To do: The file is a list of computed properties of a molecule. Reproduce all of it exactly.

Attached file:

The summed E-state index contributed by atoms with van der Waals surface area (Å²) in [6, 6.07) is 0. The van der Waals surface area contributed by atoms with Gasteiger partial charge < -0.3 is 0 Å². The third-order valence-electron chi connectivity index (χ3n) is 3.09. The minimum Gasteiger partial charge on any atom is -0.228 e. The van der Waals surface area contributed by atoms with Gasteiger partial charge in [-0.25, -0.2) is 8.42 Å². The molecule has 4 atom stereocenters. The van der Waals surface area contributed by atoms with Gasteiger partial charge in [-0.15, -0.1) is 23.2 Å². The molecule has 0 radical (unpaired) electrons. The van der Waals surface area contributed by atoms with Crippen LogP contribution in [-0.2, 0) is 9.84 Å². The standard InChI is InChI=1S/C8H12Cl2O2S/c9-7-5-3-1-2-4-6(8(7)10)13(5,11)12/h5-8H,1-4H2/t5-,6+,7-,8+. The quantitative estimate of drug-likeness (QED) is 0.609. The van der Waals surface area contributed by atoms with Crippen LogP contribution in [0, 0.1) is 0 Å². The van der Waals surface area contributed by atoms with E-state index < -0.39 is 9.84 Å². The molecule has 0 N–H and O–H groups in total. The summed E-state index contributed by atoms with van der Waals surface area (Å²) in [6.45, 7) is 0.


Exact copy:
The summed E-state index contributed by atoms with van der Waals surface area (Å²) in [6, 6.07) is 0. The van der Waals surface area contributed by atoms with Gasteiger partial charge < -0.3 is 0 Å². The third-order valence-electron chi connectivity index (χ3n) is 3.09. The minimum Gasteiger partial charge on any atom is -0.228 e. The van der Waals surface area contributed by atoms with Gasteiger partial charge in [-0.25, -0.2) is 8.42 Å². The molecule has 4 atom stereocenters. The van der Waals surface area contributed by atoms with Gasteiger partial charge in [-0.15, -0.1) is 23.2 Å². The molecule has 0 radical (unpaired) electrons. The van der Waals surface area contributed by atoms with Crippen LogP contribution in [-0.2, 0) is 9.84 Å². The standard InChI is InChI=1S/C8H12Cl2O2S/c9-7-5-3-1-2-4-6(8(7)10)13(5,11)12/h5-8H,1-4H2/t5-,6+,7-,8+. The quantitative estimate of drug-likeness (QED) is 0.609. The van der Waals surface area contributed by atoms with Crippen LogP contribution in [0, 0.1) is 0 Å². The van der Waals surface area contributed by atoms with E-state index < -0.39 is 9.84 Å². The molecule has 0 N–H and O–H groups in total. The summed E-state index contributed by atoms with van der Waals surface area (Å²) in [6.45, 7) is 0.